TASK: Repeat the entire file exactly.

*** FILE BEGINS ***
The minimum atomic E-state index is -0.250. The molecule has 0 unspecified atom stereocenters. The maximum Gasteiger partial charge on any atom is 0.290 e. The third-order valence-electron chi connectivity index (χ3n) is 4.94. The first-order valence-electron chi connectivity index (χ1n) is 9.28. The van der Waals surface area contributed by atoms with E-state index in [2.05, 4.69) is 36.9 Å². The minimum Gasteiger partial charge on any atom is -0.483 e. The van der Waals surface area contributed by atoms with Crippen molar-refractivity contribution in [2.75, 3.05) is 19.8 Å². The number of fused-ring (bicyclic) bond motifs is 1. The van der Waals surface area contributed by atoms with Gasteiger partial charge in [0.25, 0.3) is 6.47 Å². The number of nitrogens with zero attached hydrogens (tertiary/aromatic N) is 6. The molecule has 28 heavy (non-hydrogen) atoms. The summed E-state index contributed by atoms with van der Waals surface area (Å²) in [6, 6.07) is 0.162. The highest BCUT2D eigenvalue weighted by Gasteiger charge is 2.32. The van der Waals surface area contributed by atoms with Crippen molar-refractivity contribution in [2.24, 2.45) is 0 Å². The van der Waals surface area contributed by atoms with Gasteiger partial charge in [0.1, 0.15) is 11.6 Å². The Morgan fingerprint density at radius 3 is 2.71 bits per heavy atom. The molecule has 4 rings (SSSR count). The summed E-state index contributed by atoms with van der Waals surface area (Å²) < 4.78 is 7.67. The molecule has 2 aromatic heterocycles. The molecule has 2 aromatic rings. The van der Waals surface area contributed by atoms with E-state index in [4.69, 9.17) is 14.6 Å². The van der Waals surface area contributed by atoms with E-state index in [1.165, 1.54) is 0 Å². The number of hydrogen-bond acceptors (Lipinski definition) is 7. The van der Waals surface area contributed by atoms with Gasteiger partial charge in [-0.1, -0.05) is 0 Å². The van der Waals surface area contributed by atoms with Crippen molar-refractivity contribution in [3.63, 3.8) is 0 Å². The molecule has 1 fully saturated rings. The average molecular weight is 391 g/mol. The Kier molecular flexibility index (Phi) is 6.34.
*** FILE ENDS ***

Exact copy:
The minimum atomic E-state index is -0.250. The molecule has 0 unspecified atom stereocenters. The maximum Gasteiger partial charge on any atom is 0.290 e. The third-order valence-electron chi connectivity index (χ3n) is 4.94. The first-order valence-electron chi connectivity index (χ1n) is 9.28. The van der Waals surface area contributed by atoms with E-state index in [2.05, 4.69) is 36.9 Å². The minimum Gasteiger partial charge on any atom is -0.483 e. The van der Waals surface area contributed by atoms with Crippen molar-refractivity contribution in [2.75, 3.05) is 19.8 Å². The number of fused-ring (bicyclic) bond motifs is 1. The van der Waals surface area contributed by atoms with Gasteiger partial charge in [0.25, 0.3) is 6.47 Å². The number of nitrogens with zero attached hydrogens (tertiary/aromatic N) is 6. The molecule has 28 heavy (non-hydrogen) atoms. The summed E-state index contributed by atoms with van der Waals surface area (Å²) in [6, 6.07) is 0.162. The highest BCUT2D eigenvalue weighted by Gasteiger charge is 2.32. The van der Waals surface area contributed by atoms with Crippen molar-refractivity contribution in [2.24, 2.45) is 0 Å². The van der Waals surface area contributed by atoms with Gasteiger partial charge in [0.1, 0.15) is 11.6 Å². The Morgan fingerprint density at radius 3 is 2.71 bits per heavy atom. The molecule has 4 rings (SSSR count). The summed E-state index contributed by atoms with van der Waals surface area (Å²) < 4.78 is 7.67. The molecule has 2 aromatic heterocycles. The molecule has 2 aromatic rings. The van der Waals surface area contributed by atoms with E-state index in [4.69, 9.17) is 14.6 Å². The van der Waals surface area contributed by atoms with E-state index in [1.165, 1.54) is 0 Å². The number of hydrogen-bond acceptors (Lipinski definition) is 7. The van der Waals surface area contributed by atoms with Gasteiger partial charge in [-0.1, -0.05) is 0 Å². The van der Waals surface area contributed by atoms with Crippen molar-refractivity contribution in [3.63, 3.8) is 0 Å². The molecule has 1 fully saturated rings. The average molecular weight is 391 g/mol. The Kier molecular flexibility index (Phi) is 6.34.